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Grant with the iPad  (Source: BBC News)
Apple wants a court order

Losing someone can be a very difficult time, and we cling to their possessions as a way of holding onto them. But what happens when that possession is an iPad on lockdown?

According to BBC News, 26-year-old Josh Grant from London and his four brothers are experiencing this very issue. Their mother recently passed away from cancer, and left her iPad to the men in her will.

It was decided that the oldest brother, Patrick, should be the one to take the iPad. However, none of them obtained her Apple ID or password before she passed on. 

They attempted to show Apple their mother's will, death certificate and solicitor's letter as a way of proving they can have access to the iPad, but Apple said this wasn't enough evidence.

Apple initially asked for written consent from the owner that her five sons can have her login credentials, but that obviously is no longer an option. Now, Apple wants a court order to prove that their mother was the owner of the iPad and the iTunes account.

"I thought we might use it as a shiny placemat," said Grant. "I'm a big fan of Apple, their security measures are great but we have provided so much evidence.

"At 59, my mum was fairly young, I've already lost my dad and it's a bit cold of them not to treat things on a case-by-case basis."

Apple offers security measures like Activation Lock, which makes it hard for thieves to sell a lost or stolen iPhone or iPad. It's apart of Apple's "Find My iPhone" feature, which allows you to find your iPhone, iPad or iPod touch using another device.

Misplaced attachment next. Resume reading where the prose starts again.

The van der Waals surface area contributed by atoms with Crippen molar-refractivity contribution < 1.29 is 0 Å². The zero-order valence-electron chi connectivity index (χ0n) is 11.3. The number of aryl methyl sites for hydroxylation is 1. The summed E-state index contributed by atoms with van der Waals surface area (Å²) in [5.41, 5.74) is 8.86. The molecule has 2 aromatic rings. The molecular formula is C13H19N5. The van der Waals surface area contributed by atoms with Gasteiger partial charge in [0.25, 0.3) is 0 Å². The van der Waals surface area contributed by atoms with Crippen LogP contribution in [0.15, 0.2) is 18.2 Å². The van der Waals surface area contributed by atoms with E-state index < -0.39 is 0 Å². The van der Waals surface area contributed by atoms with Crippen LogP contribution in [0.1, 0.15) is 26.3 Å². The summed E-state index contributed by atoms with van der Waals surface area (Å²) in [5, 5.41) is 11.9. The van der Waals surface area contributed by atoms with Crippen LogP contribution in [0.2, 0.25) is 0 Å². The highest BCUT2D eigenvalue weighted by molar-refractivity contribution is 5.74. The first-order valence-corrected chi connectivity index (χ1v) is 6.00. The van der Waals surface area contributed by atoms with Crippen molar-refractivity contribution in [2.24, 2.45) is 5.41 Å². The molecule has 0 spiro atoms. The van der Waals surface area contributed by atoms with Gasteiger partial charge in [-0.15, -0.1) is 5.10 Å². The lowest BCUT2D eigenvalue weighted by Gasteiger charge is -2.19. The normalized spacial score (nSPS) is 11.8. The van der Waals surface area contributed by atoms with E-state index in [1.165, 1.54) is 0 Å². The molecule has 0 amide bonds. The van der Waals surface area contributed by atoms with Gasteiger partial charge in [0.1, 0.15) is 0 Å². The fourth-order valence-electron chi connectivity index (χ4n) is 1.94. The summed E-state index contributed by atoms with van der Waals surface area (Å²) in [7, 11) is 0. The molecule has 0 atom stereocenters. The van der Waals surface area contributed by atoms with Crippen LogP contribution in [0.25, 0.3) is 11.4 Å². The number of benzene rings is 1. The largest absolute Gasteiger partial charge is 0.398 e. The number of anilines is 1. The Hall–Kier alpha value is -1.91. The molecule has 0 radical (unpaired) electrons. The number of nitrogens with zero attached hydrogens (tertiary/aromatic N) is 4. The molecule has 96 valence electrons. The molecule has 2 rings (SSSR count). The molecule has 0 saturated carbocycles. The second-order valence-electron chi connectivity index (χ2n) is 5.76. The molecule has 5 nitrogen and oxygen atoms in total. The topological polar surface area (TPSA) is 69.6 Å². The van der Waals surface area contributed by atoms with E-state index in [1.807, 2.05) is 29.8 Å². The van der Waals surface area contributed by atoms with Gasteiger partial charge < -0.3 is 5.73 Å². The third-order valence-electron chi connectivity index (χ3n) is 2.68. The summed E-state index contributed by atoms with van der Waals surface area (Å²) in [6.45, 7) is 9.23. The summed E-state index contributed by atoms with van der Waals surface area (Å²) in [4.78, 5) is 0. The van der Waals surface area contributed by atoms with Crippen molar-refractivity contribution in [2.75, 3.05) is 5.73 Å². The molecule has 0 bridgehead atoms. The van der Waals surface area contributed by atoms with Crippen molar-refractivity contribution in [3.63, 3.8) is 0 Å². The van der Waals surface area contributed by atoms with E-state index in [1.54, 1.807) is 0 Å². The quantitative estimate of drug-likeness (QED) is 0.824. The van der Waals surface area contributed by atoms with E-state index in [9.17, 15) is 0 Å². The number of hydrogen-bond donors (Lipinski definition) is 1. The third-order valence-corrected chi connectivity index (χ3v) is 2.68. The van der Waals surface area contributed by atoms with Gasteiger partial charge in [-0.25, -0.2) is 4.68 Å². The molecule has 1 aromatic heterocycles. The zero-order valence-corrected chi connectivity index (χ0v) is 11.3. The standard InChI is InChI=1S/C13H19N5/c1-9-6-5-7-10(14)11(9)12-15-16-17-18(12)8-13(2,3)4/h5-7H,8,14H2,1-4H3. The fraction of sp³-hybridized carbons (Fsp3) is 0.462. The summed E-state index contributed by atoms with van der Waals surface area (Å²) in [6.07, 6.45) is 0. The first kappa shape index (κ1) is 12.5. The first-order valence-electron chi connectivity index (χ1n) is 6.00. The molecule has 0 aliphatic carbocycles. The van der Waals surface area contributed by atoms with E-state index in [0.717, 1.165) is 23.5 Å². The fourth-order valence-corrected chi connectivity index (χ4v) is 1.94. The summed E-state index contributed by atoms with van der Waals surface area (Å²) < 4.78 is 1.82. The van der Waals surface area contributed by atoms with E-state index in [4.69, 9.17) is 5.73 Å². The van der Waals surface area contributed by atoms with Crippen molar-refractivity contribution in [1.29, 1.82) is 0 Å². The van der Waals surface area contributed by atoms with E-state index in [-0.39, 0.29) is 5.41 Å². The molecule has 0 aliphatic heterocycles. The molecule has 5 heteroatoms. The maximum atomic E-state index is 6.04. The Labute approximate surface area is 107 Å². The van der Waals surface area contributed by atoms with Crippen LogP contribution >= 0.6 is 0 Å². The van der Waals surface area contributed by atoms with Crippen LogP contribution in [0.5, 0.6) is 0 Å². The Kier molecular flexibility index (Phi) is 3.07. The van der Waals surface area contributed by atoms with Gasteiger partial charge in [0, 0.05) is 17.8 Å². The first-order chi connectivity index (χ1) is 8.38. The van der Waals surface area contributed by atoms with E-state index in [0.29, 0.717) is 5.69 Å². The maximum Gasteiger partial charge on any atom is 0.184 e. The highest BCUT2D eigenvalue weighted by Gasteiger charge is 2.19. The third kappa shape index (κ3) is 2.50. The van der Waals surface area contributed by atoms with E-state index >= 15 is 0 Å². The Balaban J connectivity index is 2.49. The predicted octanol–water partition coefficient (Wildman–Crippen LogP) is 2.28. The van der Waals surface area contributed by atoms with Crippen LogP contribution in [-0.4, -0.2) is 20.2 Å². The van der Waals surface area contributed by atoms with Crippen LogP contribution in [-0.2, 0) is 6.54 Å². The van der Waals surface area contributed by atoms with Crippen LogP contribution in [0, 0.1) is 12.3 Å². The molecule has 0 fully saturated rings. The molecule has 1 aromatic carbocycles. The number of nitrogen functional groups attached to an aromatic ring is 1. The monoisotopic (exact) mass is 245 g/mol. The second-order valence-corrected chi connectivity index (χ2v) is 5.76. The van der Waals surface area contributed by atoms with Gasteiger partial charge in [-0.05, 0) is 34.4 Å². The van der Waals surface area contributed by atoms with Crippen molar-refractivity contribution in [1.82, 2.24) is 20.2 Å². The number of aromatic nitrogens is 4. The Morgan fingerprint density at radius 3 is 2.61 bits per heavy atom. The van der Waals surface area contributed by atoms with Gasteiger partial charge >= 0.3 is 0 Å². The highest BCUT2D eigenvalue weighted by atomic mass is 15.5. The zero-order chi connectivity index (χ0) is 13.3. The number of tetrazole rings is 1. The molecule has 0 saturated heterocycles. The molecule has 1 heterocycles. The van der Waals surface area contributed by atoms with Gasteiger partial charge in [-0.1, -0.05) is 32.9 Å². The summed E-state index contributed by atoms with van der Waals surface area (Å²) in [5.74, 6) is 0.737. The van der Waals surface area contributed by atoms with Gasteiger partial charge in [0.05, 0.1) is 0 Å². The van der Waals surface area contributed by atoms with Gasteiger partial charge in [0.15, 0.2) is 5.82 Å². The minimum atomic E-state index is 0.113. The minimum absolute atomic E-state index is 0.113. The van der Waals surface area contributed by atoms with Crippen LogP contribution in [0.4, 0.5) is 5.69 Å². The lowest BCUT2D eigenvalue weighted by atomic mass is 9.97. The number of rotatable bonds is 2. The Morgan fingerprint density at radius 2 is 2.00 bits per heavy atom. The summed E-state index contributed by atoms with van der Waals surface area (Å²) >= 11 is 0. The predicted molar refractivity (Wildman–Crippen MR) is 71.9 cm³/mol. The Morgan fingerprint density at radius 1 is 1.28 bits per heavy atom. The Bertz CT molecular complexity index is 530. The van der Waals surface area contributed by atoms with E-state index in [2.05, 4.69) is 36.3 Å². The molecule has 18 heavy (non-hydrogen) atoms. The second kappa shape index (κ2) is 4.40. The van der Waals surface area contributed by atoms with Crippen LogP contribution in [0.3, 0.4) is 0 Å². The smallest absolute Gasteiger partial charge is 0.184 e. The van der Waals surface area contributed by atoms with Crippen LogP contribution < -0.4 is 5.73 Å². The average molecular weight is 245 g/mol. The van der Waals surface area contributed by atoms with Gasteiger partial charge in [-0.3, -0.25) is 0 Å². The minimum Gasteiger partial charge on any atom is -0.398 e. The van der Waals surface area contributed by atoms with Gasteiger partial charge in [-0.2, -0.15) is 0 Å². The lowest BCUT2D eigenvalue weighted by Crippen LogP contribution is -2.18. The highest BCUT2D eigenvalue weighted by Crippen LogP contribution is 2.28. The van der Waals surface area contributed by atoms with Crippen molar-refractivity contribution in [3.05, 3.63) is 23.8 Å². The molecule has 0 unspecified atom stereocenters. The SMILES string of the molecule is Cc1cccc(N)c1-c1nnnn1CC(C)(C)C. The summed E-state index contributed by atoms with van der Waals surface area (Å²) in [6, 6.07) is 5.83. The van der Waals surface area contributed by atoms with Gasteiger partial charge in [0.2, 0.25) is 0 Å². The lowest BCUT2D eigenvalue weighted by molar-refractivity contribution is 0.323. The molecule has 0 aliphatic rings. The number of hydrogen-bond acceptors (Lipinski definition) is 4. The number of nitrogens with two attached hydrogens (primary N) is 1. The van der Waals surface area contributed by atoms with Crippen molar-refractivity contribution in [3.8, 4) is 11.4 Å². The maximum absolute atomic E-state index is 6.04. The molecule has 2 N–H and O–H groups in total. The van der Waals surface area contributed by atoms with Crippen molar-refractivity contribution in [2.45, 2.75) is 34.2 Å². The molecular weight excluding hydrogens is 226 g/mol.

Source: BBC News



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What the article doesn't say...
By kmmatney on 3/6/2014 4:07:06 PM , Rating: 3
The matter has been resolved

"Apple said confusion surrounded the iPad because Patrick asked the firm to provide his mother's Apple ID password which can’t be released without a court order.
However, the company said the matter had since been resolved after it was confirmed he actually wanted to use the iPad for himself rather than access Apple ID protected files.
The tech giant said it was then able to turn off the Activation Lock security feature which only requires a copy of the death certificate and a legal document confirming the right to transfer the deceased's property."

Basically they don't allow access to password info without a court order, but can reset the device or allow a new user.




RE: What the article doesn't say...
By bitterman0 on 3/6/2014 4:31:11 PM , Rating: 1
Apple stores user passwords with reversible encryption. That is so cute!


RE: What the article doesn't say...
By A11 on 3/6/2014 4:44:40 PM , Rating: 2
Jump to conclusions more?


By bitterman0 on 3/6/2014 5:58:02 PM , Rating: 5
I stand corrected! Apple might be storing user passwords without any encryption whatsoever.


RE: What the article doesn't say...
By althaz on 3/7/2014 3:23:51 AM , Rating: 2
That is highly unlikely, I know Apple aren't exactly known for their security prowess, but a big company like that has too many engineers to let that happen.

More likely they would provide either the hash of the password (+salt) or they would crack the password - virtually any password can be cracked with enough time and effort spent on it and most people's password can likely be cracked within seconds or minutes.


RE: What the article doesn't say...
By A11 on 3/7/2014 5:15:57 AM , Rating: 2
Or much more likely, they would let the relative reset the password.


"Mac OS X is like living in a farmhouse in the country with no locks, and Windows is living in a house with bars on the windows in the bad part of town." -- Charlie Miller














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